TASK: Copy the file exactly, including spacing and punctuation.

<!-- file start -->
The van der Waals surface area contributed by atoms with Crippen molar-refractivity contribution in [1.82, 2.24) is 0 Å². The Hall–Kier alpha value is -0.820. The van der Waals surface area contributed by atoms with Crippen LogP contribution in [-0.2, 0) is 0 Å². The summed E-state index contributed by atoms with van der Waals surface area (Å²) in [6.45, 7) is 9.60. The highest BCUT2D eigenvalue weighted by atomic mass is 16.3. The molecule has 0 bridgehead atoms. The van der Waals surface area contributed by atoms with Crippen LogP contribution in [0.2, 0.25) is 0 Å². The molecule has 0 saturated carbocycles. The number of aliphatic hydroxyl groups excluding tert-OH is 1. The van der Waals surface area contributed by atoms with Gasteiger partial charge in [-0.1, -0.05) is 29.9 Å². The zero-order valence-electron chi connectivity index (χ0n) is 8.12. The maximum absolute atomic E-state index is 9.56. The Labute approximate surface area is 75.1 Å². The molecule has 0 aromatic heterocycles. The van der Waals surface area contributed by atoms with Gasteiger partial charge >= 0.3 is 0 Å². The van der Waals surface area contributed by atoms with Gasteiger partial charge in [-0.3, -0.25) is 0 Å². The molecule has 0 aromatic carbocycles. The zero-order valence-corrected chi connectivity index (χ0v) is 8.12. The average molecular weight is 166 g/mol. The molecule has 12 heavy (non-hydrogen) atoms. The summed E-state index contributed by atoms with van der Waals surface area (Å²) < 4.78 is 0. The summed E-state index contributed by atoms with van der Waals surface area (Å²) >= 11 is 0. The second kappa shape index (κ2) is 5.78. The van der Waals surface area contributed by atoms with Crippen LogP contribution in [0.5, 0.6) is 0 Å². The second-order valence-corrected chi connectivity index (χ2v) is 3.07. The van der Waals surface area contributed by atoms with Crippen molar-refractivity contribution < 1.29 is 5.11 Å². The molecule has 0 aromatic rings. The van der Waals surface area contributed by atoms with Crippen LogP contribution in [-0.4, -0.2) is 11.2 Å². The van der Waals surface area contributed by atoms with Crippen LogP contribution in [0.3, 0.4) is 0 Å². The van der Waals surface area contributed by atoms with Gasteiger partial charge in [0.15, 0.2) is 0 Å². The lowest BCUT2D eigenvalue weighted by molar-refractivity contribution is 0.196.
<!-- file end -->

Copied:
The van der Waals surface area contributed by atoms with Crippen molar-refractivity contribution in [1.82, 2.24) is 0 Å². The Hall–Kier alpha value is -0.820. The van der Waals surface area contributed by atoms with Crippen LogP contribution in [-0.2, 0) is 0 Å². The summed E-state index contributed by atoms with van der Waals surface area (Å²) in [6.45, 7) is 9.60. The highest BCUT2D eigenvalue weighted by atomic mass is 16.3. The molecule has 0 bridgehead atoms. The van der Waals surface area contributed by atoms with Crippen LogP contribution in [0.2, 0.25) is 0 Å². The molecule has 0 saturated carbocycles. The number of aliphatic hydroxyl groups excluding tert-OH is 1. The van der Waals surface area contributed by atoms with Gasteiger partial charge in [-0.1, -0.05) is 29.9 Å². The zero-order valence-electron chi connectivity index (χ0n) is 8.12. The maximum absolute atomic E-state index is 9.56. The Labute approximate surface area is 75.1 Å². The molecule has 0 aromatic heterocycles. The van der Waals surface area contributed by atoms with Gasteiger partial charge >= 0.3 is 0 Å². The van der Waals surface area contributed by atoms with Gasteiger partial charge in [-0.3, -0.25) is 0 Å². The molecule has 0 aromatic carbocycles. The zero-order valence-corrected chi connectivity index (χ0v) is 8.12. The average molecular weight is 166 g/mol. The molecule has 12 heavy (non-hydrogen) atoms. The summed E-state index contributed by atoms with van der Waals surface area (Å²) < 4.78 is 0. The summed E-state index contributed by atoms with van der Waals surface area (Å²) >= 11 is 0. The second kappa shape index (κ2) is 5.78. The van der Waals surface area contributed by atoms with Crippen LogP contribution in [0.5, 0.6) is 0 Å². The second-order valence-corrected chi connectivity index (χ2v) is 3.07. The van der Waals surface area contributed by atoms with Crippen molar-refractivity contribution < 1.29 is 5.11 Å². The molecule has 0 aromatic rings. The van der Waals surface area contributed by atoms with Crippen LogP contribution in [-0.4, -0.2) is 11.2 Å². The van der Waals surface area contributed by atoms with Crippen LogP contribution in [0.3, 0.4) is 0 Å². The van der Waals surface area contributed by atoms with Gasteiger partial charge in [0.15, 0.2) is 0 Å². The lowest BCUT2D eigenvalue weighted by molar-refractivity contribution is 0.196.